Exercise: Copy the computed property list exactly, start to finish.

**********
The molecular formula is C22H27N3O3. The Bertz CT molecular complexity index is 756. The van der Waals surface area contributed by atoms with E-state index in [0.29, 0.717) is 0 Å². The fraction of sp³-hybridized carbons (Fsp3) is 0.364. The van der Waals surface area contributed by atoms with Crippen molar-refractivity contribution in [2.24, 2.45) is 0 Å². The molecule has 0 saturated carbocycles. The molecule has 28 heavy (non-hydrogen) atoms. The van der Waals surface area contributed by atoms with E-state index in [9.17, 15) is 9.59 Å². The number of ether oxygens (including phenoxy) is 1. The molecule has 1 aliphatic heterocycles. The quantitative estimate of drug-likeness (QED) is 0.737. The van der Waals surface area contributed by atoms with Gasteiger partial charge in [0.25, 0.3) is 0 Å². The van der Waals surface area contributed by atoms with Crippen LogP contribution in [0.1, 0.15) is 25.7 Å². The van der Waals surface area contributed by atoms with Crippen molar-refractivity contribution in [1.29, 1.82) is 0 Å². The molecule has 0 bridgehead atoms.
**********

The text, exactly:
The molecular formula is C22H27N3O3. The Bertz CT molecular complexity index is 756. The van der Waals surface area contributed by atoms with E-state index in [0.29, 0.717) is 0 Å². The fraction of sp³-hybridized carbons (Fsp3) is 0.364. The van der Waals surface area contributed by atoms with Crippen molar-refractivity contribution in [2.24, 2.45) is 0 Å². The molecule has 0 saturated carbocycles. The molecule has 28 heavy (non-hydrogen) atoms. The van der Waals surface area contributed by atoms with E-state index in [9.17, 15) is 9.59 Å². The number of ether oxygens (including phenoxy) is 1. The molecule has 1 aliphatic heterocycles. The quantitative estimate of drug-likeness (QED) is 0.737. The van der Waals surface area contributed by atoms with Gasteiger partial charge in [0.25, 0.3) is 0 Å². The van der Waals surface area contributed by atoms with Crippen LogP contribution in [0.1, 0.15) is 25.7 Å². The van der Waals surface area contributed by atoms with Crippen molar-refractivity contribution in [1.29, 1.82) is 0 Å². The molecule has 0 bridgehead atoms.